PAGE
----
Silk Road

Sadly, Ross Ulbricht's Case Will Not Be Heard by the Supreme Court

Despite Carpenter upending Fourth Amendment doctrine, the Supremes leave the Silk Road founder in prison for life.


The Supreme Court announced this morning that it will not reconsider the conviction and life sentence without parole of Ross Ulbricht, convicted for various crimes associated with founding and operating the darkweb site Silk Road. The Supreme Court typically does not explain such rejections.

It's a shame they aren't required to explain themselves, because the sea change in Fourth Amendment jurisprudence the Supremes effected with last week's Carpenter decision definitely means that the ways the government used warrantless searches of Ulbricht's computer use in arresting and convicting him are far less obviously legal than the 2nd Circuit Court of Appeals in considering Ulbricht's appeal were required to see them by pre-Carpenter precedent.

It's not that Carpenter, which was about cellphone records and not internet data, unequivocally dictates that Ulbricht should have won on appeal had the Court considered his case. But the entire Fourth Amendment environment under which he was arrested and convicted is so different now that a thorough rethinking was definitely in order.

The Fourth Amendment wasn't the only issue the Court had an apposite opportunity to rethink with Ulbricht's case. His life sentence without parole was based on accusations he was never actually tried on—namely that he was involved in planning (uncommitted) murders for hire. That raises important Sixth Amendment questions that at least Justices Thomas and Gorsuch have shown past interest in rethinking if the right case came along.

Ulbricht's lawyer Kannon Shanmugam wrote in an earlier memo to amici in the case that for the actual crimes he was convicted on, "Ulbricht's Sentencing Guidelines range would have resulted in a recommended sentence of, at most, 30 years in prison." Despite the manifest injustice of sentencing based on crimes never proven in court, "the Court has previously declined to grant certiorari on petitions presenting this question" (of sentences based on unadjudicated accusations).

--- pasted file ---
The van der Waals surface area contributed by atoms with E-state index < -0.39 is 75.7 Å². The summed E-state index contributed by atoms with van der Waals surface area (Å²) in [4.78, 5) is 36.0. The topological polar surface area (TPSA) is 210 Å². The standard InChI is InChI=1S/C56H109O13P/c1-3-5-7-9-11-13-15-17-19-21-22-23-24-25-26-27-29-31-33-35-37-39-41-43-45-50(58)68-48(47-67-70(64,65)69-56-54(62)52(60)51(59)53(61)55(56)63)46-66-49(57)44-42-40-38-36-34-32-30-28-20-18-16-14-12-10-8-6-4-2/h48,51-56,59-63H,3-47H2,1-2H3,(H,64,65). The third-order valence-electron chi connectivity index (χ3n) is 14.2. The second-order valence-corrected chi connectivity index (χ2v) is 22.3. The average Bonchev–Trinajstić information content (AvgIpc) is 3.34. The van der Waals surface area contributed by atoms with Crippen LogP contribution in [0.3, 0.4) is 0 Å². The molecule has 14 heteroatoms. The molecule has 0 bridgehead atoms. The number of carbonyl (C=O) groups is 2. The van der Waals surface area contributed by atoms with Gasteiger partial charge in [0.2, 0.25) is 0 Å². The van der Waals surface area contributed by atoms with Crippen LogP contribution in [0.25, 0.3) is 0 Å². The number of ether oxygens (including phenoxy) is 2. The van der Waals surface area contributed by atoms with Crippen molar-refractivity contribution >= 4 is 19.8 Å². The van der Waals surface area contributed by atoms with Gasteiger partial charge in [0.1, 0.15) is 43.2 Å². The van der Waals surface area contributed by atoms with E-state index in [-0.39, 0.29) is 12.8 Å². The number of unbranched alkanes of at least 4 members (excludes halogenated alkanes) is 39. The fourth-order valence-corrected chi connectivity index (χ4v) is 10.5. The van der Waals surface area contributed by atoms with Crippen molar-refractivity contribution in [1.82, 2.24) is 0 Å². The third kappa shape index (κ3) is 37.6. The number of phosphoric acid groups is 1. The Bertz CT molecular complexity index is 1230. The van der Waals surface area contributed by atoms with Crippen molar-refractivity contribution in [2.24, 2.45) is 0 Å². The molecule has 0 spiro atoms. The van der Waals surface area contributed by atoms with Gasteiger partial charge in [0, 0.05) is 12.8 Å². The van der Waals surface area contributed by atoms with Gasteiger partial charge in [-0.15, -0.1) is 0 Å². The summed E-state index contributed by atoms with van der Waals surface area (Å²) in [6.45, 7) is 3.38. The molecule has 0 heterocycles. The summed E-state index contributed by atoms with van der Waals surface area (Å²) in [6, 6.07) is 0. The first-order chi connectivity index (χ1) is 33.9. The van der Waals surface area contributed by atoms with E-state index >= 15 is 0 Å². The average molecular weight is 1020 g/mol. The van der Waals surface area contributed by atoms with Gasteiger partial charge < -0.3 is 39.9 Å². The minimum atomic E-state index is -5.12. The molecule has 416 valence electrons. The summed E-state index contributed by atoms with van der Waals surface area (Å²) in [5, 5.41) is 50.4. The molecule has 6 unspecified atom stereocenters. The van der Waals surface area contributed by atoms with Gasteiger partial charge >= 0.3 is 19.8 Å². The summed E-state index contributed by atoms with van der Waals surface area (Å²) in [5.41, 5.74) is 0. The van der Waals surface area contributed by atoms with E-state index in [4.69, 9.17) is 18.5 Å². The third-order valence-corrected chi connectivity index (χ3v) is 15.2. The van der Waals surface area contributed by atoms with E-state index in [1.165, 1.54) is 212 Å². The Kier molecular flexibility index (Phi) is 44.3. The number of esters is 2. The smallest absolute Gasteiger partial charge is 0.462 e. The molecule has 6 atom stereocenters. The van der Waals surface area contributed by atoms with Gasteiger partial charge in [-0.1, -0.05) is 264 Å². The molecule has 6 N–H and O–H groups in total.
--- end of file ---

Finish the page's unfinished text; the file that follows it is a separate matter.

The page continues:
As the cert petition for Ulbricht explained, "it is hard to imagine a better example of the consequences of runaway judicial factfinding than this case. Petitioner, a young man with no criminal history, was sentenced to life imprisonment without the possibility of parole for drug crimes that do not ordinarily carry that sentence, based substantially on numerous factual findings made by the sentencing judge by a preponderance of the evidence."

Most reasonable people would agree judges shouldn't hand down sentences for crimes never proven in court. It's a question that, in addition to the very important Fourth Amendment implications, made Ulbricht's case one urgently requiring rethinking. Unfortunately and for reasons unknown, the Supreme Court did not agree.

Ulbricht's mother Lyn has been a tireless crusader explaining the injustices involved in the investigation and sentencing of her son. (See an interview with her in the July print issue of Reason.) In a written statement this morning, she says "This is devastating news for Ross and our family."

She goes on to explain why even Americans who might have no particular sympathy for her or her son personally should also be discouraged. The Court's declining to reconsider his case "is also a blow to privacy rights and protections. While the Carpenter decision establishes that the government must obtain a warrant to search our cell phone records, Ross's case is much more far reaching. With this denial of certiorari and its arguments, the Court continues to permit the government to secretly track our internet browsing history and activity with no warrant, oversight or probable cause. Internet activity offers up a wide range of personal and relevant information, including religious and political affiliations, sexual orientation and activity, medical information, apps, etc. Surely it is in the spirit of the Fourth Amendment that obtaining and using this information, at the least, should require a warrant. Today's order puts all our privacy in peril and bolsters the surveillance state."

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34 responses to “Sadly, Ross Ulbricht's Case Will Not Be Heard by the Supreme Court

  1. My mama always said: “If you don’t have anything to say that won’t get Reason subpoena’d, don’t say anything at all,” so… i’m’a end this comment right here.

    1. KMW is your mama?

  2. Yes we could threaten all the Supreme Court justices with woodchippering. However what would that achieve? The core problem here is the drug war. If you really want to fight, it’s easy. Just create a blog and then infiltrate your local AA/NA meeting and post what you see. You might surprise yourself. Also, it’s easy and fun!